SpaceX's unmanned Dragon capsule has splashed down safely in the Pacific Ocean about 200 miles from the baja california coast after its first supply delivery mission to the International Space Station (ISS).
SpaceX controllers in Hawthorned confirmed the splashdown occurred at 12:22 p.m. PDT.
Minutes before, the spacecraft jettisoned its solar panels and turned so its heat shield could take the brunt of the atmospheric friction during re-entry. The heat shield is made of PICA-X - a thermal resistant material that can withstand temperatures of more than 3300 degrees Farenheit.
When Dragon was 45,000 feet above the Earth's surface, small drogue parachutes popped out to slow its descent. At 10,000 feet, the capsule's three main parachutes opened.
A 100-foot boat recovery vessel will haul the Dragon to Los Angeles. From there, it will be transported to McGregor, Texas.
The successful landing ends the Hawthorne-based firm's first of a dozen supply delivery missions under a $1.6 billion contract with NASA. The mission also began a new era in American space exploration led by rockets and capsules designed, built and operated not by NASA but by private firms.
The Dragon capsule is the first U.S. supply ship sent to the ISS since the Atlantis space shuttle made its final delivery trip in July 2011. It's the second Dragon to return from the orbiting lab; the first mission in May was a flight demonstration.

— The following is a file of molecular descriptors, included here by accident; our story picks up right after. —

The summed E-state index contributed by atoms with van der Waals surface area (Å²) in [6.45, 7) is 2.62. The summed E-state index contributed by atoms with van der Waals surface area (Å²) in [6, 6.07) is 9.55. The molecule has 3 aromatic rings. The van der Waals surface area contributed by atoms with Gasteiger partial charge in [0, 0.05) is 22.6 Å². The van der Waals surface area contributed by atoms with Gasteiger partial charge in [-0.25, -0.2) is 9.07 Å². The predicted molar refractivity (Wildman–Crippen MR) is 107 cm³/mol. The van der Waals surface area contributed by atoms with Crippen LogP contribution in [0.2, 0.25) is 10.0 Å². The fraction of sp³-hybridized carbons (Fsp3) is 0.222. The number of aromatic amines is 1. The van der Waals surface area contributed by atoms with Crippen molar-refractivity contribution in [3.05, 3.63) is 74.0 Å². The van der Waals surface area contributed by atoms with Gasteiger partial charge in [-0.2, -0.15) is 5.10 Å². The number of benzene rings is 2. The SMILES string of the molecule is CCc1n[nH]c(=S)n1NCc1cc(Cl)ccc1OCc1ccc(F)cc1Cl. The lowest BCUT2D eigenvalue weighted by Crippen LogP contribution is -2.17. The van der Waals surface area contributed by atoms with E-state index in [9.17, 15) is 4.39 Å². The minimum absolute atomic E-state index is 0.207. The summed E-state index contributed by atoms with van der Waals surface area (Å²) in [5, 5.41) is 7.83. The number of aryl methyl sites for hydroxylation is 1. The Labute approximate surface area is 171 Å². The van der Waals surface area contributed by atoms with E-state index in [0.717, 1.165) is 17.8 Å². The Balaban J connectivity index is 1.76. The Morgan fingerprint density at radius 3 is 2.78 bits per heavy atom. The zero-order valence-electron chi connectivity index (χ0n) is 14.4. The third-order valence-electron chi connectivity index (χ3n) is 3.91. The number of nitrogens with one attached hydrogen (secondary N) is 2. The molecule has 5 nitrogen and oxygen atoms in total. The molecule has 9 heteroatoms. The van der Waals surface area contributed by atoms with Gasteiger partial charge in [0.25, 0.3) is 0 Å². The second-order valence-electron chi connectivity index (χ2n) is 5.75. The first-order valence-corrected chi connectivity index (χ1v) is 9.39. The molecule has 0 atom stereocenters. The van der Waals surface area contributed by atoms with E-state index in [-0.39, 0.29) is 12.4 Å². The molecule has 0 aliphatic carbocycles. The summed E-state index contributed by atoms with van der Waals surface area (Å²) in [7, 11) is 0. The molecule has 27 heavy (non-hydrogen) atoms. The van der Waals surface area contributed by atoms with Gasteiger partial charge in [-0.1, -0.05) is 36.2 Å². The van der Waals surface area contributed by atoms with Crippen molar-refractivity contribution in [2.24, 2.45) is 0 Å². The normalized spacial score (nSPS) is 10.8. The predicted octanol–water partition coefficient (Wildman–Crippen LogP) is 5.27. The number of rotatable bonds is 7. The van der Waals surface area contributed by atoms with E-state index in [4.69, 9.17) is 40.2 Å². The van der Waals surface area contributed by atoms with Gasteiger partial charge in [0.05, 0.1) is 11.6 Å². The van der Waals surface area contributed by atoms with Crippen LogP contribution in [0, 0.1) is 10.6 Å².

The shuttle program is now retired after more than 30 years. Now cargo - and soon astronauts - will head into space from U.S. launchpads on board SpaceX's Dragon capsule, powered by the company's Falcon rockets.
The Dragon capsule that landed today carried nearly a ton of science experiments and old equipment that had been on board the ISS. The Dragon is the only space vehicle able to land safely on Earth. A Russian supply ship set to blast off this week will burn up upon descent at mission's end. So do the cargo vessels provided by Europe and Japan.
The scientific cargo on board the Dragon includes about 500 frozen samples of blood and urine collected by astronauts for the past year. The samples are important for ongoing NASA research into the health challenges of extended space flights, like the kind astronauts will need to take to reach Mars.
The medical samples will be removed as quickly as possible, and turned over to NASA within 48 hours of splashdown, according to SpaceX. Everything else will wait for unloading in McGregor.
"It was nice while she was on board," space station commander Sunita Williams said as the Dragon backed away from the ISS today. "We tamed her, took her home and, literally and figuratively, there's a piece of us on that spacecraft going home to Earth."
She added to the SpaceX flight controllers in Hawthorne: "Congratulations Hawthorne and thank you for her."
SpaceX is working to transform its Dragon cargo craft into vessels that American astronauts could fly in another four or five years. Until SpaceX or another U.S. company is able to provide rides, NASA astronauts must rely on Russian rockets to get to and from the space station.
Here's a timelapse video of the Dragon departing from the space station, courtesy of Space X: